TO BOLDLY Go….
There’s little point dissecting what happened at Crystal Palace: Boro dominated possession, failed to take their chances, struggled to break down a side who shut up shop and then were punished for one fatal lapse at the back.
We’ve heard it all before. It has been the damaging default for the best part of three years. It was the key factor in relegation from the Premier League and remains unaddressed two managers and Â£20m later.
So let’s throw the spotlight instead on an ever more obvious phenomena under Tony Mowbray – the turn to youth.
At Palace Boro started with seven academy graduates on the pitch.
There were four more off the conveyor belt on the bench and two of those came on to make it nine involved in the match. That’s incredible.
It is something to be proud of that the Academy, superbly managed by the club’s unsung hero Dave Parnaby, can churn out talent of sufficient quality to step into first team action. Few teams can boast such a productive youth system – or such a profitable one.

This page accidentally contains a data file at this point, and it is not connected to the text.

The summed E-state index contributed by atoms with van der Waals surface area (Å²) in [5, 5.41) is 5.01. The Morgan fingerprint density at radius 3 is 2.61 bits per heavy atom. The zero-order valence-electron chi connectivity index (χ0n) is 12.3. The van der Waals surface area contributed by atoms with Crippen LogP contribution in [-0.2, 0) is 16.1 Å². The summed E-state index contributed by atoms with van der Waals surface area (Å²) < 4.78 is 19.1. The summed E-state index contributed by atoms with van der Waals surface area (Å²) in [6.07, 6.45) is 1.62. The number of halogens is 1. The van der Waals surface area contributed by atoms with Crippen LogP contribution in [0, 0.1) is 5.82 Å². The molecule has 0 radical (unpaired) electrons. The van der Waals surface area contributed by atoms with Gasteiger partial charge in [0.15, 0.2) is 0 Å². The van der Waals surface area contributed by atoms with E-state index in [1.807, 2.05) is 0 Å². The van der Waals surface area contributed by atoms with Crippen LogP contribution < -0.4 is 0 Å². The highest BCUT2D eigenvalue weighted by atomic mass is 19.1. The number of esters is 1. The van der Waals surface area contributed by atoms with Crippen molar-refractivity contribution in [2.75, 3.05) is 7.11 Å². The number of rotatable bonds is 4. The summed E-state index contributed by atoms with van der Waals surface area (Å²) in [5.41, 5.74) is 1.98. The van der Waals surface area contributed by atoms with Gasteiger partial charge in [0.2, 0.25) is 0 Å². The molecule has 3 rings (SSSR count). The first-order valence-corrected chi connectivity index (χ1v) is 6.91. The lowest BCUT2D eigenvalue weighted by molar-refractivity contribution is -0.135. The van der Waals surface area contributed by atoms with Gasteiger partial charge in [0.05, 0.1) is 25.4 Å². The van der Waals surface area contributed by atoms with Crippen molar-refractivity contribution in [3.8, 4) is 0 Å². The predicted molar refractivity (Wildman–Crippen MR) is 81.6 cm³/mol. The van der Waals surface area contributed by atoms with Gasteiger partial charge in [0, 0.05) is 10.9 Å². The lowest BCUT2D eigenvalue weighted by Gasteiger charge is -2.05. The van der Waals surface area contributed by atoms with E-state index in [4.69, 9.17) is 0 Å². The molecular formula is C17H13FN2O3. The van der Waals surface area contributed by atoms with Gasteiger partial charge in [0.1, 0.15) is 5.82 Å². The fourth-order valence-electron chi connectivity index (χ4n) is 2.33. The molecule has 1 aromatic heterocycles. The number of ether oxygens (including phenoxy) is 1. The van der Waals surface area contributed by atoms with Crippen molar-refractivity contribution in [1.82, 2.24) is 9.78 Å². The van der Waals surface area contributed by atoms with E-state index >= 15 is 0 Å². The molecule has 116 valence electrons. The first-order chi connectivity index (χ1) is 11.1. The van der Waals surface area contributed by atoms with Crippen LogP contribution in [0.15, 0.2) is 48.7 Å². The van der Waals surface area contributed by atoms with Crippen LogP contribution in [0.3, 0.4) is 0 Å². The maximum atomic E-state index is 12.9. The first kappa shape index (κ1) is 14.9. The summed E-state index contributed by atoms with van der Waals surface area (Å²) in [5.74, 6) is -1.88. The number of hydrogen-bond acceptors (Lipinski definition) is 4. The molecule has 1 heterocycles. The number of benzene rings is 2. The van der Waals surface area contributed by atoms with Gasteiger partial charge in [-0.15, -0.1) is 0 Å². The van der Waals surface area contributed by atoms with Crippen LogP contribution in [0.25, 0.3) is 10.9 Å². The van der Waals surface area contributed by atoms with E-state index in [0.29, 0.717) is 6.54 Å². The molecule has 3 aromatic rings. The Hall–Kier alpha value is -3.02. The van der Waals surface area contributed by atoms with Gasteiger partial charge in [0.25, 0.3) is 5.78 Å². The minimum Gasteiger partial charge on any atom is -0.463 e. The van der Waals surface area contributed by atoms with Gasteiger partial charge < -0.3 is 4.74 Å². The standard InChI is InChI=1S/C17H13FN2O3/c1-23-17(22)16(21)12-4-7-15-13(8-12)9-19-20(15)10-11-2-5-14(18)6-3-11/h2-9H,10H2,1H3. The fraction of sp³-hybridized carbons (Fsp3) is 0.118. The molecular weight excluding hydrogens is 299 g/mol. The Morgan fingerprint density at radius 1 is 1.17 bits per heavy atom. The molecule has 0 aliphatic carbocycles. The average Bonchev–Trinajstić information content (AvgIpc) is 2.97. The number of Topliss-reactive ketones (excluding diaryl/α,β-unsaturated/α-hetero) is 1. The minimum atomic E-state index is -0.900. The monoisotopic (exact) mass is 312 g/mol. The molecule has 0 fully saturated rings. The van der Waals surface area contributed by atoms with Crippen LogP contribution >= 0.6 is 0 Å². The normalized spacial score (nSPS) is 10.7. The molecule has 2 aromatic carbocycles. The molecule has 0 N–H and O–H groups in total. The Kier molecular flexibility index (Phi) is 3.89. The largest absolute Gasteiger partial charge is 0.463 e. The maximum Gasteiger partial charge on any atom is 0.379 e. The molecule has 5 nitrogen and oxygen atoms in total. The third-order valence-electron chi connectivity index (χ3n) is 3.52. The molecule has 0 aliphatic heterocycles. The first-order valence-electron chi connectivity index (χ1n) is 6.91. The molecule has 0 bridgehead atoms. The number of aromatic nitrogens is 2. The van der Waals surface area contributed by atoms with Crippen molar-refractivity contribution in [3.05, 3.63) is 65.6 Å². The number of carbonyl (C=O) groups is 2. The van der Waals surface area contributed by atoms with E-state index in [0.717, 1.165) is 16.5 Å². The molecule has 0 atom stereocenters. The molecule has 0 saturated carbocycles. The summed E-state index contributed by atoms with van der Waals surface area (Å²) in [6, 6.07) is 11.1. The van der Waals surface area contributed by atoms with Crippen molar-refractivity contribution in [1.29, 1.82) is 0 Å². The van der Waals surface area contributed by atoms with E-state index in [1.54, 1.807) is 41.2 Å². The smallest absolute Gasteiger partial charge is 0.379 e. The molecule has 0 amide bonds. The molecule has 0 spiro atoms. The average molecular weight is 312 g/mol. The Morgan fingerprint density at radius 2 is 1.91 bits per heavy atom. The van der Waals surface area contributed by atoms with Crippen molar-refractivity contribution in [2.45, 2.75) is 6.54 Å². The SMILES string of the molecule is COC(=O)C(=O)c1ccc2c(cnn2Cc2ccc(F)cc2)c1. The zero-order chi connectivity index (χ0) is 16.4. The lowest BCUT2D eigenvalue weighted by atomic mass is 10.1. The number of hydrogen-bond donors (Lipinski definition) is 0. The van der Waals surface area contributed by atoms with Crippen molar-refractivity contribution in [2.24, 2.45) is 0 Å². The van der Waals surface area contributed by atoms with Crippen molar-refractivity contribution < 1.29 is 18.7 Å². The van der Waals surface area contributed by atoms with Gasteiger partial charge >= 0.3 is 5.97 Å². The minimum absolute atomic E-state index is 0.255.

The Boro Academy has raised over Â£35m in sales since it was launched in 1998 and Â£25m of that been brought in over the past two turbulent years with Stewart Downing (Â£12m), Adam Johnson (Â£8m), Brad Jones (Â£2.3m) and David Wheater (Â£2.5m plus add-ons) all being sold in timely moves that helped the club deal with a mounting financial crisis.
Now the next generation are coming through and as belts are tightened they are being thrown straight into action and largely have flourished.
Among the better performers this term are rehabilitated Joe Bennett, a left back discarded by Gordon Strachan and probably destined to be flogged for Â£200k who has grown in confidence since being restored to the team by Tony Mowbray and who now looks a very promising attacking option.
Another key figure has been Matthew Bates who has battled back from four cruciate injuries to become a fixture at the back – and the new skipper – with some mature and cultured displays.
And Jason Steele has come from being just a rumour to establish himself as the first choice keeper and earn an England Under-21 call-up.
The others have done a solid job. Whole-hearted battler Tony McMahon has stepped in for injured Justin Hoyte at right back, Seb Hines has put an injury nightmare behind him to step in for departed Wheater, the relative veteran Andrew Taylor – who has played over 100 games for Boro – and Jonathan Grounds are back from spells in exile to beef up the squad while prodigies like Jonathan Franks, Richie Smallwood, Cameron Park and Luke Williams have made cameos.